There’s a lot of highly specialized, detailed advice out there about caring for a dog—much of it on this very website. If you’re looking for a deep dive about how your dog can live in harmony with a cat, the best pointers we’ve heard for dachshund owners, or a painstaking critique of the dog care on Seinfeld, we’ve got you covered.
But, while looking after any dog isn’t going to be easy, getting the fundamentals right doesn’t have to mean obsessing over every last subtopic.
We’ve spent a lot of time working through the big questions of dog care—speaking to dog owners and the veterinarians and trainers we work with, analyzing the latest scientific studies, and learning from our own canine companions. Based on that experience and expertise we’ve compiled the following list of 10 “difference-makers” that every dog owner should keep in mind. If you start from these 10 simple-but-important principles, you’ll be on the way to giving your dog the happiest, healthiest life possible.
1. Your life is going to change
While dogs are many wonderful things—loyal, joyful, and often funny, to name just a few—they aren’t what you’d call convenient. You don’t just add a dog to your established routine and call it a day. Now that this creature depends on you, you’ll have to be there for them. That means no more staying out all night on the spur of the moment without a backup plan, and no pulling twelve-hour shifts at the office without arranging for someone to visit your dog, walk them, and play with them. The good news is that the change in your life is almost certainly going to be for the better. Pet owners tend to be more satisfied with life than those without companion animals, and dog owners seem to get more of a benefit than those with cats. In exchange for the added responsibility, your life will probably transform in all sorts of amazing ways. Just make sure that you know what you’re signing up for.
2. Your dog should have choices
Certain aspects of your dog’s life can’t be their choice—you’re going to decide what they eat, when they can go out and play, what town they live in, the boundaries to be observed in your house, and more—but you should recognize that they’re still a living being with feelings and preferences. That’s why, as behaviorists like Dr. Zazie Todd emphasize, it goes a long way to give them choices when possible. If your dog isn’t in the mood to play or cuddle, give them space. Don’t force them to socialize with other dogs that they don’t like, or intentionally place them in uncomfortable situations. If they get tired during play or training, let them rest. And if they want some time alone, give it to them.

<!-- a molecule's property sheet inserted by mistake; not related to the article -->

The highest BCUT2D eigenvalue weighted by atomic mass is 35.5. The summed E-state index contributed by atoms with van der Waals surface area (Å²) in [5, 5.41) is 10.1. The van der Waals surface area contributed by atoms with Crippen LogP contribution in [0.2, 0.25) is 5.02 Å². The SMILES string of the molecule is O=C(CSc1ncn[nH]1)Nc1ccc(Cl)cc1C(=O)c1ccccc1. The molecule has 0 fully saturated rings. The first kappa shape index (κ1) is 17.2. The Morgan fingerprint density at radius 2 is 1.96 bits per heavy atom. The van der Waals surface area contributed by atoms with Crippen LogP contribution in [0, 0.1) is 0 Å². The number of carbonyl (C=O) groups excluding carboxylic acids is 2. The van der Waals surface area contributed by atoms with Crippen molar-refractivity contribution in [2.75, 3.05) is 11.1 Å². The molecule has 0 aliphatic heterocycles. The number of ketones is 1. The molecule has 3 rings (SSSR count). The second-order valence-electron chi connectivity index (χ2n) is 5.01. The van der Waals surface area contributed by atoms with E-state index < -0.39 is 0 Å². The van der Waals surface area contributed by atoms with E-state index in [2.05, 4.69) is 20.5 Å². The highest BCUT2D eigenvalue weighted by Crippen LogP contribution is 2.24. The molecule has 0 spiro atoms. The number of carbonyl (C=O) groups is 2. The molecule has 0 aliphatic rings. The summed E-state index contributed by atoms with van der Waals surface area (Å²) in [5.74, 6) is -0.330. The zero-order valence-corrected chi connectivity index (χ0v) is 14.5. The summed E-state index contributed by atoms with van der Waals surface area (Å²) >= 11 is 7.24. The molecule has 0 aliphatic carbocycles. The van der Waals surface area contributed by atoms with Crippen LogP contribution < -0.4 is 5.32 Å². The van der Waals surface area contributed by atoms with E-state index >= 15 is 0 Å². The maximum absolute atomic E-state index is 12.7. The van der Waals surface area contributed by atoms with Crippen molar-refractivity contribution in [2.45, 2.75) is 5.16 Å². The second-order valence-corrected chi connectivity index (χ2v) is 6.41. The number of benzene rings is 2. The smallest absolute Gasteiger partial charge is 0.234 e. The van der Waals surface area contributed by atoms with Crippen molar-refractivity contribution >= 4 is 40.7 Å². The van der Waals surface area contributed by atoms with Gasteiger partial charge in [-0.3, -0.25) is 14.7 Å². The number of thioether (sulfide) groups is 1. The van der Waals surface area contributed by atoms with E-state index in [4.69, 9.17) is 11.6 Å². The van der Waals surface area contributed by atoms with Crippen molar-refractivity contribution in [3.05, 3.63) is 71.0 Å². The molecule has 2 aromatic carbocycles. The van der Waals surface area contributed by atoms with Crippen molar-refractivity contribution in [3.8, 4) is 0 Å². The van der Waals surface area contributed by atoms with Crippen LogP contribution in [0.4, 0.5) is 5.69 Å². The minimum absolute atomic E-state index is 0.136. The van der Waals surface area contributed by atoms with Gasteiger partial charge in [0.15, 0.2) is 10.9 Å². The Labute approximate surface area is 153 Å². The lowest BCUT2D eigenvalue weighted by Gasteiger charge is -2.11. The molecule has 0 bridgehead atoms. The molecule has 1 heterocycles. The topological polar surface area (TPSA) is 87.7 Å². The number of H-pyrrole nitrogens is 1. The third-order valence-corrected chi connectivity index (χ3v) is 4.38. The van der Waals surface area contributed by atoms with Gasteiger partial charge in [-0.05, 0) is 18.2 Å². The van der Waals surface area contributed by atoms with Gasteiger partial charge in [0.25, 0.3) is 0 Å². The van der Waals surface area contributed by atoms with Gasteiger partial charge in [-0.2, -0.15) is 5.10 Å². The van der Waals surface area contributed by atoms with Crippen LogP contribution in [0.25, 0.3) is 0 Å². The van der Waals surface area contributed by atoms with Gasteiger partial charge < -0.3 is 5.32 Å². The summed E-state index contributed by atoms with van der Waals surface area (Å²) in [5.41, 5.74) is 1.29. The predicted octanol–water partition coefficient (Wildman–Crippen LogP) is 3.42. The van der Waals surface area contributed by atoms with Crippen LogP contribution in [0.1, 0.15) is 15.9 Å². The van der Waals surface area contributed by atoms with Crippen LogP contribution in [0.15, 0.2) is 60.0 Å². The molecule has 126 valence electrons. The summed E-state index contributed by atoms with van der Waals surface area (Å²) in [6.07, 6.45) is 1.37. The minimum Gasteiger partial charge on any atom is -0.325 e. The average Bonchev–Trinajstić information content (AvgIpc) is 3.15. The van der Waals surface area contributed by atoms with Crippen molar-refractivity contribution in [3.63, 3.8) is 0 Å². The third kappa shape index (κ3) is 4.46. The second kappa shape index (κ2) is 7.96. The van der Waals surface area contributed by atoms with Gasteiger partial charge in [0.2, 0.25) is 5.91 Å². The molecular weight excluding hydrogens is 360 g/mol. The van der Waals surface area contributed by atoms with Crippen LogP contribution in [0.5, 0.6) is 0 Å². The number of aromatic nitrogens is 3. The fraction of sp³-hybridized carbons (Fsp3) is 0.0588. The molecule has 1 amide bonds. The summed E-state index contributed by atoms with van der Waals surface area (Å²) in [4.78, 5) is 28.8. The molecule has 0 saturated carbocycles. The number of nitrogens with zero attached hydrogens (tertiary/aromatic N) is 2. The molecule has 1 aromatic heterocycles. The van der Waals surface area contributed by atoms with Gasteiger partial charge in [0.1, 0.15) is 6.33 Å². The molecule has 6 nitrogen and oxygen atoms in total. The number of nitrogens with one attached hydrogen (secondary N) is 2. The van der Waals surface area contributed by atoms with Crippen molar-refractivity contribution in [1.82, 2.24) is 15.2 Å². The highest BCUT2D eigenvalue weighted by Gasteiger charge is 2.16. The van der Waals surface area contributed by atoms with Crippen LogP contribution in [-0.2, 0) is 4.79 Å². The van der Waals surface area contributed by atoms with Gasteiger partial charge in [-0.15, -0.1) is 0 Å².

3. Training never stops
Of course, giving your dog choices doesn’t mean letting them do whatever they want all the time; training is a key part of raising a well-adjusted pet. And training isn’t something that you only do for a few weeks when you first bring your dog home. Just as you hopefully never stop learning as you have new experiences, your dog continues observing their environment and gathering new information long after puppyhood. So even if you put away your chosen reference book and special treats, training is not over.
Dogs are smart, and will learn from you what the rules of your home are and the nature of your relationship. They’ll observe whether their actions get them what they want, and adjust their behavior accordingly. Dogs are pragmatic, and will stop trying something if it stops working, but that means they’ll keep doing what does work for them, even if you don’t think it’s a good idea. Everyone who interacts with your dog should be intentional and dependable in how they treat them.
Be on guard not to create any new fears or anxieties, and to remain consistent about encouraging only behaviors that you find desirable. For example, if you start offering your dog scraps from the table, they’ll start to expect them when you’d rather eat in peace. And continue to teach and reinforce the most useful skills, like recall. Even if you think your pup is solid with a skill, continue testing and using it in more challenging settings. And don’t forget to reward good behaviors—it’s fun for both of you!
Speaking of choices: many trainers emphasize techniques that allow dogs to make choices that result in desired behaviors—like, for example, walking calmly without pulling on a leash. Lessons learned this way—with your dog “deciding” to do the right thing—will stick better. One way of achieving this is to “catch” and reward actions that you find agreeable. You should be conscious of the results your dog sees from their actions. Giving your dog good results when they do what you want—and making sure not to reward bad choices—can help them learn the boundaries and behaviors that make for a good relationship.
4. A crate is a good idea
Some people are hesitant to embrace crate training, and we can understand why they feel that way: you don’t want to lock up your beloved pet or make them lonely. But crates can be a huge help in potty training, a sanctuary where your dog can spend some quiet time alone, and an essential tool in situations where you need to transport your pet. The secret is that the crate should become a pleasant, safe place for them—not a cage that they want to escape. Don’t make the crate a punishment “jail.” Try starting by letting your dog freely enter and exit the crate—stock it with a comfy bed; a cover to make it an inviting, dark den; a favorite toy; and a meal or a tasty chew. In time, you may find that your pal chooses to spend time in the crate on their own and calmly enjoys naps in there. And getting your dog used to spending some relaxed, happy time alone can help stave off separation anxiety.